COLUMBIA -- Unresolved budget issues left to linger for nearly a year at the state's Medicaid agency are reason enough for some lawmakers to argue that South Carolina's powerful legislative branch needs even more authority.
Sen. Jake Knotts, R-West Columbia, said about two months of testimony into the reasons why the state Department of Health and Human Services has a $225 million deficit this year led him to the conclusion that lawmakers need more oversight on state government operations.
Knotts is leading a subcommittee that took testimony Thursday from Scott English, who was the top aide for former Gov. Mark Sanford. English is now chief of staff for the state Department of Education.
English said the Medicaid agency couldn't get an accurate picture of its budget needs because of a new accounting system in 2010. That led to the agency to base its budget requests on a 5 percent growth rate in the program, although it was actually growing about twice that fast. The budget situation was complicated by other matters, such as uncertainty over whether the state would receive certain federal funds.
English's comments came after Sanford's former Medicaid Director Emma Forkner appeared before the subcommittee. After her testimony, one senator concluded that Sanford directed Forkner to mislead lawmakers about the true costs of running her agency.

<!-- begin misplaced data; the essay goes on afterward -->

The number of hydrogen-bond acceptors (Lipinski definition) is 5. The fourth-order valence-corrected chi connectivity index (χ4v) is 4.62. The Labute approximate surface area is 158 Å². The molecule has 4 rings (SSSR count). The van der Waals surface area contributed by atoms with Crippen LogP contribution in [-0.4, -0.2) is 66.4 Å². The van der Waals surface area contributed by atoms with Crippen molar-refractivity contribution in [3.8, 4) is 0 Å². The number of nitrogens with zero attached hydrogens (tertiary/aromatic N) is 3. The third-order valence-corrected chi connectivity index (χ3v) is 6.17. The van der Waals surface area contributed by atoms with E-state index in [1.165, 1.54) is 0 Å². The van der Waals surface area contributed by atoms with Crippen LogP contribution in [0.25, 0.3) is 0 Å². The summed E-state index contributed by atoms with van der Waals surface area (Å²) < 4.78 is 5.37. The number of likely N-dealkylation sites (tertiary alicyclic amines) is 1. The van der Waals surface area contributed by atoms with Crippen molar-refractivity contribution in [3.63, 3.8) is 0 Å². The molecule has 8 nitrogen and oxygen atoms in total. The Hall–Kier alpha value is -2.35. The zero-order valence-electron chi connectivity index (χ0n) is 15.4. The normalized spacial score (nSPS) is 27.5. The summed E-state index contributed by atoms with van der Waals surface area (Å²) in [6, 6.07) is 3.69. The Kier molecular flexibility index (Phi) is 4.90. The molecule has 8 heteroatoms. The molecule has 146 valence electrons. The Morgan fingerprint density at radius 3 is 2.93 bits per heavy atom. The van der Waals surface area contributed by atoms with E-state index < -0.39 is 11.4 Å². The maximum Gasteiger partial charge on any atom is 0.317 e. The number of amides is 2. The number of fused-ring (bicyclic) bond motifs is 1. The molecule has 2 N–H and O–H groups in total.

English's testimony disputed that conclusion. He said Sanford's administration told Forkner to let lawmakers know as soon as possible that the Medicaid program was going to be more expensive to operate than originally projected.
Throughout 2010, the governor's staff worked with the agency to find ways to cut costs, English said. And, he said, warning bells were sounded for months over the agency's budget woes.
"They did their dead-level best to inform everybody about it," English said of the agency officials.
Knotts said the goal of the hearings is to understand how to avoid a similar situation in the future. And Knotts said other agencies are already paying attention. The state Human Affairs Commission, Department of Consumer Affairs and School for the Deaf and Blind all issued early warnings that they could run out of money.
Knotts met with budget officials Thursday to discuss a $5.4 million deficit at the School for the Deaf and Blind, a $360,000 deficit at the Human Affairs Commission and $290,000 deficit at Consumer Affairs.
The subcommittee is expected to hold more meetings on the matter before issuing findings. Meanwhile, the Legislative Audit Council has been tapped to provide an independent review of the Medicaid agency.